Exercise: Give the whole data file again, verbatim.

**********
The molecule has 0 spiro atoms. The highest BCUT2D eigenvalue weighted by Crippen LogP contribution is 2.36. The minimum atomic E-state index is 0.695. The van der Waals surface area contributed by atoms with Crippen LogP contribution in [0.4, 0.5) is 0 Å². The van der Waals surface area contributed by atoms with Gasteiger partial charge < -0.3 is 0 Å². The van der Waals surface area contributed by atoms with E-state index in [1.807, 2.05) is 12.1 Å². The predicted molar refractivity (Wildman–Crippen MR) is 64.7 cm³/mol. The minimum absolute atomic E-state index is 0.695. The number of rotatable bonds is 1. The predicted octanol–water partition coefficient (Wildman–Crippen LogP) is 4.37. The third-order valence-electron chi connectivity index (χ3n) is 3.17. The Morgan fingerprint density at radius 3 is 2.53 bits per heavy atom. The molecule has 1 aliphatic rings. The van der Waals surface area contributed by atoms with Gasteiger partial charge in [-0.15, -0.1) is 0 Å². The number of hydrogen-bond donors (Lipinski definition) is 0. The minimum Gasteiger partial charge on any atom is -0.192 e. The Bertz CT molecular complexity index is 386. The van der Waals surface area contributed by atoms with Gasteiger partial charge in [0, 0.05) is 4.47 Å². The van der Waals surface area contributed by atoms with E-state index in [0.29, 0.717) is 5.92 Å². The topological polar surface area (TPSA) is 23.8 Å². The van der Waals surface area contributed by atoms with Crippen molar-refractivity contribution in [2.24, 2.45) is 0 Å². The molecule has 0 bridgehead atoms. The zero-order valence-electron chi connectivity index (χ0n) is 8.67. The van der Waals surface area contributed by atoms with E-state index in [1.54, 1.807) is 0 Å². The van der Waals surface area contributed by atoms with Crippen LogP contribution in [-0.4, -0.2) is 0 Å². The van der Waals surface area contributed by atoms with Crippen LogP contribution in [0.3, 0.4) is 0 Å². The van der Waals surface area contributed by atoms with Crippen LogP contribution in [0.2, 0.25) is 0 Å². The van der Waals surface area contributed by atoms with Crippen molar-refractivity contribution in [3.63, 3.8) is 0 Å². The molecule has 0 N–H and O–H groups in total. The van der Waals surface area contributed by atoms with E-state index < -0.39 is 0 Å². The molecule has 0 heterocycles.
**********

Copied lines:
The molecule has 0 spiro atoms. The highest BCUT2D eigenvalue weighted by Crippen LogP contribution is 2.36. The minimum atomic E-state index is 0.695. The van der Waals surface area contributed by atoms with Crippen LogP contribution in [0.4, 0.5) is 0 Å². The van der Waals surface area contributed by atoms with Gasteiger partial charge < -0.3 is 0 Å². The van der Waals surface area contributed by atoms with E-state index in [1.807, 2.05) is 12.1 Å². The predicted molar refractivity (Wildman–Crippen MR) is 64.7 cm³/mol. The minimum absolute atomic E-state index is 0.695. The number of rotatable bonds is 1. The predicted octanol–water partition coefficient (Wildman–Crippen LogP) is 4.37. The third-order valence-electron chi connectivity index (χ3n) is 3.17. The Morgan fingerprint density at radius 3 is 2.53 bits per heavy atom. The molecule has 1 aliphatic rings. The van der Waals surface area contributed by atoms with Gasteiger partial charge in [-0.15, -0.1) is 0 Å². The number of hydrogen-bond donors (Lipinski definition) is 0. The minimum Gasteiger partial charge on any atom is -0.192 e. The Bertz CT molecular complexity index is 386. The van der Waals surface area contributed by atoms with Gasteiger partial charge in [0, 0.05) is 4.47 Å². The van der Waals surface area contributed by atoms with E-state index in [0.29, 0.717) is 5.92 Å². The topological polar surface area (TPSA) is 23.8 Å². The van der Waals surface area contributed by atoms with Crippen molar-refractivity contribution in [2.24, 2.45) is 0 Å². The molecule has 0 bridgehead atoms. The zero-order valence-electron chi connectivity index (χ0n) is 8.67. The van der Waals surface area contributed by atoms with E-state index in [1.54, 1.807) is 0 Å². The van der Waals surface area contributed by atoms with Crippen LogP contribution in [-0.4, -0.2) is 0 Å². The van der Waals surface area contributed by atoms with Crippen LogP contribution in [0.3, 0.4) is 0 Å². The van der Waals surface area contributed by atoms with Crippen LogP contribution in [0.2, 0.25) is 0 Å². The van der Waals surface area contributed by atoms with Crippen molar-refractivity contribution in [3.63, 3.8) is 0 Å². The molecule has 0 N–H and O–H groups in total. The van der Waals surface area contributed by atoms with E-state index < -0.39 is 0 Å². The molecule has 0 heterocycles.